No information about the Ivoirian cocoa farms' labor practices in Mars's supply chain appears on the labels or advertisements for most of Mars's chocolate products, such as M&M's, Snickers, and Milky Way bars. In contrast, the label for Dove chocolates—another Mars chocolate product—states, “We buy cocoa from Rainforest Alliance Certified farms, traceable from the farms into our factory.” Compl. ¶ 47. Hodsdon avers that he “would not have purchased” or “paid as much for” Mars chocolate products had the labels included information about the labor practices of Mars's cocoa suppliers. Compl. ¶ 80. He insists that Mars was obligated to include information about the source of its cocoa beans because consumers, like him, are willing to pay more for ethically sourced chocolate. See Compl. ¶¶ 55-58 (citing studies). III. LEGAL STANDARD

A pleading that states a claim for relief must contain...a short and plain statement of the claim showing that the pleader is entitled to relief....” Fed. R. Civ. P. 8(a)(2). “[D]etailed factual allegations are not required,” but a complaint must provide sufficient factual allegations to “state a claim to relief that is plausible on its face.” Ashcroft v. Iqbal , 556 U.S. 662, 678, 129 S.Ct. 1937, 173 L.Ed.2d 868 (2009) (quoting Bell Atl. v. Twombly , 550 U.S. 544, 570, 127 S.Ct. 1955, 167 L.Ed.2d 929 (2007) ). In addition, “in allegations of fraud or mistake, a party must state with particularity the circumstances constituting fraud and mistake.” Fed. R. Civ. P. 9(b). To satisfy this requirement, a plaintiff must plead “the who, what, when, where, and how that would suggest fraud.” Cooper v. Pickett , 137 F.3d 616, 627 (9th Cir.1997) (internal quotation marks omitted). “A plaintiff must set forth more than the neutral facts necessary to identify the transaction. The plaintiff must set forth what is false or misleading about a statement, and why it is false.” Vess v. Ciba Geigy Corp. USA , 317 F.3d 1097, 1106 (9th Cir.2003) (internal quotation marks and alteration omitted).

Federal Rule of Civil Procedure 12(b)(6) provides a mechanism to test the legal sufficiency of the averments in the complaint. Dismissal is appropriate when the complaint “fail[s] to state a claim upon which relief can be granted.” Fed. R. Civ. P. 12(b)(6). A complaint in whole or in part is subject to dismissal if it lacks a cognizable legal theory or the complaint does not include sufficient facts to support a plausible claim under a cognizable legal theory. Navarro v. Block , 250 F.3d 729, 732 (9th Cir.2001). When evaluating a complaint, the court must accept all its material allegations as true and construe them in the light most favorable to the non-moving party. Iqbal , 556 U.S. at 678, 129 S.Ct. 1937. “A claim has facial plausibility when the plaintiff pleads factual content that allows the court to draw the reasonable inference that the defendant is liable for the misconduct alleged.” Id. This standard requires “more than a sheer possibility that the defendant has acted unlawfully.” Id. “Where a complaint pleads facts that are merely consistent with a defendant's liability, it stops short of the line between possibility and plausibility of entitlement to relief.” Id. (internal quotation marks omitted). When plaintiffs have failed to state a claim upon which relief can be granted, leave to amend should be granted unless “the complaint could not be saved by any amendment.” Gompper v. VISX, Inc. , 298 F.3d 893, 898 (9th Cir.2002).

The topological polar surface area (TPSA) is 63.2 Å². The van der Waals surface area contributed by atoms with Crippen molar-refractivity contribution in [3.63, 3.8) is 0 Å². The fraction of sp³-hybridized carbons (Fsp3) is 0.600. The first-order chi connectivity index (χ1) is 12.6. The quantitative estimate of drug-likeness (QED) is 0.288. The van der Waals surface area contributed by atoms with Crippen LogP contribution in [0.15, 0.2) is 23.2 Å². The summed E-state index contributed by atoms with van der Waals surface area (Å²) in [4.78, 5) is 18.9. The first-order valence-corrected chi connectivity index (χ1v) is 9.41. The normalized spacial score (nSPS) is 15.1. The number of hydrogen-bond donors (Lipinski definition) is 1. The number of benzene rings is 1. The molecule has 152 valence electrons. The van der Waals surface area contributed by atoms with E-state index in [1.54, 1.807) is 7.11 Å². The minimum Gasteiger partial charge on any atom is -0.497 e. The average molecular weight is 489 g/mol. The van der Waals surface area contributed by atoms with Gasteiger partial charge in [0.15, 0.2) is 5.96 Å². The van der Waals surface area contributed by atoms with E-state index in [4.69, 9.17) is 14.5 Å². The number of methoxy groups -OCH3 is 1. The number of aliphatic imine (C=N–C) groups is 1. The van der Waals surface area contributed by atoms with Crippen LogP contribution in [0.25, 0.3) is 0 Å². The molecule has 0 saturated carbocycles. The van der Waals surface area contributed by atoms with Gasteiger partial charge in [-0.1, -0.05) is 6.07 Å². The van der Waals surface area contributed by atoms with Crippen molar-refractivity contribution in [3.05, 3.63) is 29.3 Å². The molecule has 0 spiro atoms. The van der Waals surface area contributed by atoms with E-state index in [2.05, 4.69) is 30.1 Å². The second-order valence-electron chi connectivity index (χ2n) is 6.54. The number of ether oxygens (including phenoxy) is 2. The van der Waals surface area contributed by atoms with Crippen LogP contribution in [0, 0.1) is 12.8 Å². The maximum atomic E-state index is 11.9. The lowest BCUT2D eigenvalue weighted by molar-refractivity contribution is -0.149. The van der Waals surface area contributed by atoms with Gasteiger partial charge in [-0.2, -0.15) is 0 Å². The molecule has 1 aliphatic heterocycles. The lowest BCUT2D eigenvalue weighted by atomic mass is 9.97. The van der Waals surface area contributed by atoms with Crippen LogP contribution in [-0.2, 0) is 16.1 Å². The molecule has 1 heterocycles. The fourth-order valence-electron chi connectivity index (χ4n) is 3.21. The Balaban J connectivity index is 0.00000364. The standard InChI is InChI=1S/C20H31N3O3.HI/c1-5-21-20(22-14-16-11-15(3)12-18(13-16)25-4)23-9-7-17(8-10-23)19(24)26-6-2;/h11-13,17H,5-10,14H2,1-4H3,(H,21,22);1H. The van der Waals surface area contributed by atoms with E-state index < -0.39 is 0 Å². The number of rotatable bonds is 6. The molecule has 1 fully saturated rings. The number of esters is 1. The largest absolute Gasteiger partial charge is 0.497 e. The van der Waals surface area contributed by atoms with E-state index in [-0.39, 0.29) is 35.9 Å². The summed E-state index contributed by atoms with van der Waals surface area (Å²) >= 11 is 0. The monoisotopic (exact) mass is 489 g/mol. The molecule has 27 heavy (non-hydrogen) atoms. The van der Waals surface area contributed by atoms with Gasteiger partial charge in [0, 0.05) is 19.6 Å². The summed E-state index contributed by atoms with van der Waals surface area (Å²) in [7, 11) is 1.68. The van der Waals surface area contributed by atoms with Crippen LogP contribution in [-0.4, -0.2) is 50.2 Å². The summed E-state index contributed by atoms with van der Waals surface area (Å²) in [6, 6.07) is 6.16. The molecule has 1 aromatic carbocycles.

Mars and Hodsdon have submitted requests for judicial notice. Federal Rule of Evidence 201(b) permits courts to take judicial notice of facts that are “not subject to reasonable dispute” and that are “capable of accurate and ready determination by resort to sources whose accuracy cannot be reasonably questioned.” In addition, documents to which a complaint refers may be incorporated by reference. United States v. Ritchie , 342 F.3d 903, 908 (9th Cir.2003). Mars requests judicial notice of several government documents, academic studies, and public statements on Mars's website—to which Hodsdon refers in his complaint. Mars also seeks judicial notice of the legislative history of the Supply Chains Act, Cal. Civ. Code § 1714.43, and a report by the U.S. Department of Labor. Hodsdon does not oppose Mars's requests and makes a few requests for judicial notice of his own. Specifically, he requests judicial notice of a recent U.S. District Court opinion and documents from the International Labour Organization and United Nations. Mars does not oppose Hodsdon's request. All submitted documents are appropriate for judicial notice either because they are publicly available or because Hodsdon has incorporated those documents into the complaint. Accordingly, both parties' requests for judicial notice are granted.